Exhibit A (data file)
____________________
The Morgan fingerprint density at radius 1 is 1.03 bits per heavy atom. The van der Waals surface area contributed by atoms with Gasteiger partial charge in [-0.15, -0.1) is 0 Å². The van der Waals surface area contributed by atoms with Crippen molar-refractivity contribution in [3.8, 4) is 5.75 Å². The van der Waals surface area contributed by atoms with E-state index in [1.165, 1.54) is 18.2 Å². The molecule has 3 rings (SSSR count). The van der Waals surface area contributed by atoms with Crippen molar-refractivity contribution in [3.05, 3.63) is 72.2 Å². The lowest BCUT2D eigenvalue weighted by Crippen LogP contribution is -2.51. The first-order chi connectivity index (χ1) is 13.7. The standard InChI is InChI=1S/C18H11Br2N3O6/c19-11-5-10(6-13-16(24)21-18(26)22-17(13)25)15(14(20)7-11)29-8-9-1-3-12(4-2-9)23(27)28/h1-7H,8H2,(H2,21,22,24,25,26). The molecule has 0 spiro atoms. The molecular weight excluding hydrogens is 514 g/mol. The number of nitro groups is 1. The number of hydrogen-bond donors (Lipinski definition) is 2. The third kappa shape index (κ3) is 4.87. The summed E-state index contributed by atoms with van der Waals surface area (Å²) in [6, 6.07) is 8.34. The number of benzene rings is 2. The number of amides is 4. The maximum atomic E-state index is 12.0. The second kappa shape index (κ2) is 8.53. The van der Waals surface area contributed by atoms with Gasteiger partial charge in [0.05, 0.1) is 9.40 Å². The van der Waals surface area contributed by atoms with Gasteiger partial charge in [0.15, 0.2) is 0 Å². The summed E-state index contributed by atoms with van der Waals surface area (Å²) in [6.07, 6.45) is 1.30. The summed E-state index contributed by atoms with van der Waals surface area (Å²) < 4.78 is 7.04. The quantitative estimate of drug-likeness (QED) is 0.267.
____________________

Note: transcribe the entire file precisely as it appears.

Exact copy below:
The Morgan fingerprint density at radius 1 is 1.03 bits per heavy atom. The van der Waals surface area contributed by atoms with Gasteiger partial charge in [-0.15, -0.1) is 0 Å². The van der Waals surface area contributed by atoms with Crippen molar-refractivity contribution in [3.8, 4) is 5.75 Å². The van der Waals surface area contributed by atoms with E-state index in [1.165, 1.54) is 18.2 Å². The molecule has 3 rings (SSSR count). The van der Waals surface area contributed by atoms with Crippen molar-refractivity contribution in [3.05, 3.63) is 72.2 Å². The lowest BCUT2D eigenvalue weighted by Crippen LogP contribution is -2.51. The first-order chi connectivity index (χ1) is 13.7. The standard InChI is InChI=1S/C18H11Br2N3O6/c19-11-5-10(6-13-16(24)21-18(26)22-17(13)25)15(14(20)7-11)29-8-9-1-3-12(4-2-9)23(27)28/h1-7H,8H2,(H2,21,22,24,25,26). The molecule has 0 spiro atoms. The molecular weight excluding hydrogens is 514 g/mol. The number of nitro groups is 1. The number of hydrogen-bond donors (Lipinski definition) is 2. The third kappa shape index (κ3) is 4.87. The summed E-state index contributed by atoms with van der Waals surface area (Å²) in [6, 6.07) is 8.34. The number of benzene rings is 2. The number of amides is 4. The maximum atomic E-state index is 12.0. The second kappa shape index (κ2) is 8.53. The van der Waals surface area contributed by atoms with Gasteiger partial charge in [0.05, 0.1) is 9.40 Å². The van der Waals surface area contributed by atoms with Gasteiger partial charge in [0.15, 0.2) is 0 Å². The summed E-state index contributed by atoms with van der Waals surface area (Å²) in [6.07, 6.45) is 1.30. The summed E-state index contributed by atoms with van der Waals surface area (Å²) < 4.78 is 7.04. The quantitative estimate of drug-likeness (QED) is 0.267.